Reviewed by Colin Jacobson (November 10, 2014)
As I noted in my review of 1968’s 2001: A Space Odyssey, the slow pace of that film can really throw off viewers, and I was among those who needed repeated screenings of it to really grasp its point. Michelangelo Antonioni’s 1960 flick L’Avventura seems to fall into the same category. While that may bode well for future viewings of the movie, it meant that my initial examination of the piece was a rough ride.
In L’Avventura - which can be translated as either “The Adventure” or “The Fling” according to the liner notes - the story follows some bored, idle rich folks. Anna (Lea Massari) plans to reunite with her boyfriend Sandro (Gabriele Ferzetti) and go on a boat escapade with some friends, including Claudia (Monica Vitti). Although Anna hasn’t seen Sandro for months, she feels no joy about their reunification, and she seems reluctant to even bother with the trip.
Nonetheless, she does take the journey, and all seems fine for a while. However, about a third of the way through the movie, Anna disappears without explanation. For the remainder of the picture, the others - mainly Sandro and Claudia - attempt to locate her.
Well, they sort of try to find her. Frankly, their efforts quickly become half-hearted, and the two cultivate a romance of their own. Anna’s presence hangs over this affair, but it doesn’t stop it, as the pair continue to go through some motions in their search but they really don’t seem to care.
Like I stated at the start of this review, I’d never seen L’Avventura before I got the 2001 DVD, and I knew little about it prior to that screening. This seems to be the kind of film that needs repeated viewings to become more compelling.
Unfortunately, I was so bored throughout the movie that I felt little interest in attempting further explorations of it and hadn’t seen it between 2001 and the release of this 2014 Blu-ray. I can’t say the intervening years have done much to change my impression of the film. While L’Avventura offers some interesting techniques, the story lacks much to interest the viewer.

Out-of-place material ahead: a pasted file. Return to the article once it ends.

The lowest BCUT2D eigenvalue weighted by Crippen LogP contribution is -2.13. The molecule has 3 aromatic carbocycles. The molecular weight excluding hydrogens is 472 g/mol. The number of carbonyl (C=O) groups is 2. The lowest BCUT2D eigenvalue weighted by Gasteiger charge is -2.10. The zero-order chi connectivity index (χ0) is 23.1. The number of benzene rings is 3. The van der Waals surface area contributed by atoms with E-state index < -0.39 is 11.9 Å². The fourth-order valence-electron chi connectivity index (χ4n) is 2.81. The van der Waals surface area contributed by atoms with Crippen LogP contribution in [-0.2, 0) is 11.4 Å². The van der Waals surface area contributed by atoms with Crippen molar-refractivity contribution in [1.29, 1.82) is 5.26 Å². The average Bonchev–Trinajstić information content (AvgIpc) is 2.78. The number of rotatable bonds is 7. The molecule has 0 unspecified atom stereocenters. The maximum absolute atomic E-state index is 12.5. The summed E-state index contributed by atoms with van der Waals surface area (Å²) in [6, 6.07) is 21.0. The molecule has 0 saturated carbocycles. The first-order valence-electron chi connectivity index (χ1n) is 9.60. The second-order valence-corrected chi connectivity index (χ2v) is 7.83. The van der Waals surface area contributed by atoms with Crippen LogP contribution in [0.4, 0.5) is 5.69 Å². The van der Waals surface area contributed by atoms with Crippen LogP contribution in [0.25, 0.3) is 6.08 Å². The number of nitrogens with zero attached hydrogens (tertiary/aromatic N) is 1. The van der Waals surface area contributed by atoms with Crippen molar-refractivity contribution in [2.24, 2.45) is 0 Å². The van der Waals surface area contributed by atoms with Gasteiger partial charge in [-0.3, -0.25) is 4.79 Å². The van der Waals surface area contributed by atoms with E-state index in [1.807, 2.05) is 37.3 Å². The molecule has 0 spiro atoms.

Granted, that was part of director Michelangelo Antonioni’s point. He was a pioneer of the “neorealist” style of filmmaking, one that attempted to remove much of the artificially theatrical elements of movies.
Unlike traditional flicks that are story-oriented and consistently work toward a certain end, this style of film works at a more leisurely pace, and it doesn’t always bother to offer material that serves the plot. Things happen and they don’t always - or even usually - have any form of deeper meaning.
I’m all for this kind of style, as I think it’s an interesting way to approach movies. Too many films telegraph their intentions and meanings too harshly, and it’s good to see some that make things more vague.
This means I really like the lack of consistent narrative focus found in L’Avventura and the fact it doesn’t heavily emphasize certain events. I admire films that leave things up to the viewer to a large degree, and that’s definitely the case here.
However, I think that if this kind of movie will work best, it really needs to have a strong story onto which it can hang its hat. If we’re to watch something that doesn’t attempt to badger us with its plot, then the underlying tale needs to be clear enough so that we can ignore it. This may seem odd, and perhaps I’m not explaining myself well, but I feel that if the director wants to let a story veer off on its own path, then the framework that underlies the tale needs to be sturdy.
I don’t think that’s the case with L’Avventura. As a mystery, it lacks suspense or involvement. As a character piece, it fails to provide great depth or insight.
According to the liner notes on the 2001 DVD, “Antonioni’s penetrating study of the idle upper class offers stinging observations on spiritual isolation and the many meanings of love”. Umm… okay. Frankly, I think it delivers an exercise in the obvious.
We’re supposed to be surprised when we learn that the idle rich are empty and shallow? That seems to be the movie’s main point, but if that’s the best it can do, then I’m not sure why it bothers. It’s not exactly a shock to learn that people whose lives revolve around parties and frivolity aren’t exactly deep.
The prevailing Italian filmmaking techniques of the era don’t help. Virtually all the audio of L’Avventura got recreated later, so this means neither dialogue nor effects came from the shoot. This becomes a distraction, especially in terms of the speech. The lines sound so canned and phony that they don’t integrate well with the action – and in a movie that strives for realism, the lack of natural dialogue creates a deficit.
L’Avventura nicely communicates the emptiness of the characters’ lives, as it lets us experience this firsthand. Unfortunately, that doesn’t make for the world’s most compelling film.
Frankly, I think it works better as a cinematic experiment than as an engrossing piece of work. L’Avventura still inspires heaps of praise, and people seem to feel that it brings us a rich, incisive work. I continue to disagree, as I think the points made by the characterizations seem so obvious that they provide nothing new. While L’Avventura makes an admirable attempt to broaden cinematic horizons, the result seem slow and meandering.